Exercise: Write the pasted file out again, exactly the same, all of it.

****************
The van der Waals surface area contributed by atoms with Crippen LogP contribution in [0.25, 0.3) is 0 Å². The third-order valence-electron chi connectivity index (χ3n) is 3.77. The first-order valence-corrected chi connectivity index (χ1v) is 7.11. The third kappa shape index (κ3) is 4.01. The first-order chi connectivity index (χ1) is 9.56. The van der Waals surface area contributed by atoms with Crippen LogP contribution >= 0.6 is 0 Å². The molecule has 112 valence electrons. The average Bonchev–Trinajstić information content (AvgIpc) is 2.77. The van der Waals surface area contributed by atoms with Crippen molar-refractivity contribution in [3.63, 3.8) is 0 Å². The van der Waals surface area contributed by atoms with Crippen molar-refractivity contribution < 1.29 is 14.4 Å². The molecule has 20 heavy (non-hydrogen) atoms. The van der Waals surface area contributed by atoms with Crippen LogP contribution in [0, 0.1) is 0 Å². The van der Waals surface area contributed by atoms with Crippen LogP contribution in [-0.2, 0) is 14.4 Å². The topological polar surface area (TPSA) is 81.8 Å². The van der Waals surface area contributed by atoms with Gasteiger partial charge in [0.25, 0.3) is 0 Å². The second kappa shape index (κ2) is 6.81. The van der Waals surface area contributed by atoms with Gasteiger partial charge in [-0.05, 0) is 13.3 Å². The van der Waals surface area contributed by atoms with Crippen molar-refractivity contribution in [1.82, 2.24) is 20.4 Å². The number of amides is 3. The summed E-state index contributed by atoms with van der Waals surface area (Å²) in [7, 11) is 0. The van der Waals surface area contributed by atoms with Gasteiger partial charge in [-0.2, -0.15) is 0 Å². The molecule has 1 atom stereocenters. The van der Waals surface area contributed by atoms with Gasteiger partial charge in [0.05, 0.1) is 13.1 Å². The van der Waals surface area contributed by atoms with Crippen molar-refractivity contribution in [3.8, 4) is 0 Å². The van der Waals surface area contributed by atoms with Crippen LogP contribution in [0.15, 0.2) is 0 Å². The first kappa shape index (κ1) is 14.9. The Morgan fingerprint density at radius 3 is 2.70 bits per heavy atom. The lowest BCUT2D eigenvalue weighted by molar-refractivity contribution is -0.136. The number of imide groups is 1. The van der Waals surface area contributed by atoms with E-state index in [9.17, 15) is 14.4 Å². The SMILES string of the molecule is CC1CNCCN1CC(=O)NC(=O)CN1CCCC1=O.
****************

The van der Waals surface area contributed by atoms with Crippen LogP contribution in [0.25, 0.3) is 0 Å². The third-order valence-electron chi connectivity index (χ3n) is 3.77. The first-order valence-corrected chi connectivity index (χ1v) is 7.11. The third kappa shape index (κ3) is 4.01. The first-order chi connectivity index (χ1) is 9.56. The van der Waals surface area contributed by atoms with Crippen LogP contribution >= 0.6 is 0 Å². The molecule has 112 valence electrons. The average Bonchev–Trinajstić information content (AvgIpc) is 2.77. The van der Waals surface area contributed by atoms with Crippen molar-refractivity contribution in [3.63, 3.8) is 0 Å². The van der Waals surface area contributed by atoms with Crippen molar-refractivity contribution < 1.29 is 14.4 Å². The molecule has 20 heavy (non-hydrogen) atoms. The van der Waals surface area contributed by atoms with Crippen LogP contribution in [0, 0.1) is 0 Å². The van der Waals surface area contributed by atoms with Crippen LogP contribution in [-0.2, 0) is 14.4 Å². The topological polar surface area (TPSA) is 81.8 Å². The van der Waals surface area contributed by atoms with Gasteiger partial charge in [0.25, 0.3) is 0 Å². The second kappa shape index (κ2) is 6.81. The van der Waals surface area contributed by atoms with Gasteiger partial charge in [-0.05, 0) is 13.3 Å². The van der Waals surface area contributed by atoms with Crippen molar-refractivity contribution in [1.82, 2.24) is 20.4 Å². The number of amides is 3. The summed E-state index contributed by atoms with van der Waals surface area (Å²) in [7, 11) is 0. The van der Waals surface area contributed by atoms with Gasteiger partial charge in [-0.2, -0.15) is 0 Å². The molecule has 1 atom stereocenters. The van der Waals surface area contributed by atoms with Gasteiger partial charge in [0.05, 0.1) is 13.1 Å². The van der Waals surface area contributed by atoms with Crippen molar-refractivity contribution in [3.8, 4) is 0 Å². The van der Waals surface area contributed by atoms with Crippen LogP contribution in [0.15, 0.2) is 0 Å². The first kappa shape index (κ1) is 14.9. The Morgan fingerprint density at radius 3 is 2.70 bits per heavy atom. The lowest BCUT2D eigenvalue weighted by molar-refractivity contribution is -0.136. The number of imide groups is 1. The van der Waals surface area contributed by atoms with E-state index in [9.17, 15) is 14.4 Å². The SMILES string of the molecule is CC1CNCCN1CC(=O)NC(=O)CN1CCCC1=O.